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  • Indiewire
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    Critic's Notebook: Despite His Best Efforts, Sidney Lumet Was a Brilliant Stylist

    On the surface, Sidney Lumet was not a personal filmmaker, but he made intensely personal movies. Everyone has their favorite moments: The remarkably contained drama of "12 Angry Men," the fury of facing a corrupt justice system in "Serpico" and the uncertain nature of a hostage scenario in "Dog Day...

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  • Eric Kohn
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    In Praise of "Superjail!"

    "Late one night a few years back, I was flipping through channels and happened upon a cartoon experience that blew my mind several times over. It was beyond inane and irreverent, reaching a point of heightened nonesense. A smarmy milkshake pitted his ego against housemates made of fries and uncooked...

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  • Indiewire
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    Sidney Lumet Was An Indie Filmmaker: Discuss.

    Sidney Lumet was my favorite indie-film director before I knew there was such a thing. I was in the seventh grade when I saw "12 Angry Men" from a metal folding chair inside Wesley Hall, as a special feature for my Sunday evening youth group. (The leader was a lawyer who liked to teach justice and m...

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  • The Playlist
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    Guy Pearce Talks His Kinship With Kate Winslet In Todd Haynes' 'Mildred Pierce'

    There hasn't been a character like Monty Beragon on the screen -- big or small -- in quite a while. Played with rakish charm by Guy Pearce in Todd Haynes' masterful mini-series "Mildred Pierce," he's the devilishly handsome man who falls in with Kate Winslet's titular character and in what is truly a case of opposites attracting. A part owner of a fading fruit company, Monty lives as he always has, with not much thought for tomorrow and usually with a good amount of money in his pockets thanks to his regular dividends. His life revolves around his country club and Mildred and beyond that, not much else. His lifestyle runs counter to Mildred's...

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  • The Playlist
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    Nick Cassavetes Replaces Liam Neeson In Reshot 'Hangover 2' Cameo

    So far what we've seen from the highly anticipated sequel "The Hangover Part II" hasn't impressed in the slightest. The first trailer feels like a warmed-over rehash of everything from the first film but simply transplanted to Thailand. But if anything, Todd Phillips is determined to get the small role of the Bangkok tattoo artist right. First he had planned for Mel Gibson to take the part, but objections from the cast (mostly Zach Galifianakis) put the kibosh on that. Next, Liam Neeson was called up, but as Phillips readies the film for a Memorial Day release on a tight schedule, he still didn't have the scene he wanted and now someone else ...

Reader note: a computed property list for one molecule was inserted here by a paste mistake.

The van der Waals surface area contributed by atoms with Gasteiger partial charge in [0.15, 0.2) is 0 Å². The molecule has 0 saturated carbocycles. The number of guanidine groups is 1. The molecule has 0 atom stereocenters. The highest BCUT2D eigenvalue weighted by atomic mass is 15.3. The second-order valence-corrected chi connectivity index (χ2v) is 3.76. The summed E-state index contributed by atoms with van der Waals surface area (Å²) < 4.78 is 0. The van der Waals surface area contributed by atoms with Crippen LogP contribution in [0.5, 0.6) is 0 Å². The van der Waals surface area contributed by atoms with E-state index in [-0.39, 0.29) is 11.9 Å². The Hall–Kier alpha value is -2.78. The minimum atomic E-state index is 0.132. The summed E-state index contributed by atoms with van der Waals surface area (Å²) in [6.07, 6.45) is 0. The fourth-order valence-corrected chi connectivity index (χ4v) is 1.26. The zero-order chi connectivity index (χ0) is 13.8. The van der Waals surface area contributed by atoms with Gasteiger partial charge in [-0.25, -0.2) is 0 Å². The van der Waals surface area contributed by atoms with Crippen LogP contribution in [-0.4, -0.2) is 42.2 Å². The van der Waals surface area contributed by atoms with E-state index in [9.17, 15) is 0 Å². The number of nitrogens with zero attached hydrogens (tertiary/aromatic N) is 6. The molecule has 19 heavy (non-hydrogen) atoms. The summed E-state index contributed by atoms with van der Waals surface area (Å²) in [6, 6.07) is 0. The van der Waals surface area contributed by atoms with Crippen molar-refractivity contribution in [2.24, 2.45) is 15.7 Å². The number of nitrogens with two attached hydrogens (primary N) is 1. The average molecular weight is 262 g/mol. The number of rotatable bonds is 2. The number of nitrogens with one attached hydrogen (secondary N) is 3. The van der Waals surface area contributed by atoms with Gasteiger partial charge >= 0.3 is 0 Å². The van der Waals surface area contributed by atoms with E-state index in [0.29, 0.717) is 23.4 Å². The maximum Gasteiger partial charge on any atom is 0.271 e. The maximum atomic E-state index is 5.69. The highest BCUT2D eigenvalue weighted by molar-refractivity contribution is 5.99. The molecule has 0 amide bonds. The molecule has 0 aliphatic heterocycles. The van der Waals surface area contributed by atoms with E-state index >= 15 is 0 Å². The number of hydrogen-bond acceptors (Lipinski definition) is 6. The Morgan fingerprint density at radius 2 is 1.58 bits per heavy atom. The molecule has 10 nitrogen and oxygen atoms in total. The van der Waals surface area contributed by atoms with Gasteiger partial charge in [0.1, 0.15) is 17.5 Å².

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  • The Playlist
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    Tobey Maguire Reteams With Ang Lee For 'Life Of Pi'

    It's been a while since we've had news on either Ang Lee's adaptation of Yann Martel's "Life of Pi" or on actor Tobey Maguire, but it looks like the two are coming together once again.

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  • Indiewire
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    Director Sidney Lumet Dead at 86

    From The New York Times: "Sidney Lumet, a director who preferred the streets of New York to the back lots of Hollywood and whose stories of conscience became modern American film classics, died Saturday morning at his home in Manhattan. He was 86."

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  • The Playlist
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    R.I.P. Sidney Lumet (1924-2011)

    The streets of New York City have lost one of their greatest cinematic voices as legendary filmmaker Sidney Lumet has passed away at the age of 86.

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  • Indiewire
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    INTERVIEW | Todd Haynes, Part II: "There's no way I could make 'Poison' now"

    In the first installment of indieWIRE's two-part interview with Todd Haynes, the director discussed his new miniseries adaptation of "Mildred Pierce" for HBO, which will air its final two episodes Sunday. Here, the director talks about his controversial first feature, "Poison," which Zeitgeist will ...

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  • The Lost Boys
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    Gregg Araki Retrospective Kicks Off Tonight

    In more awesome Toronto screening news, TIFF Bell Lightbox is kicking off a retrospective of Gegg Araki tonight with "Kaboom" and "The Living End," and continuing through his entire filmography, including his rarely screened 1987 debut "Three Bewildered People in the Night" (which I've never seen an...

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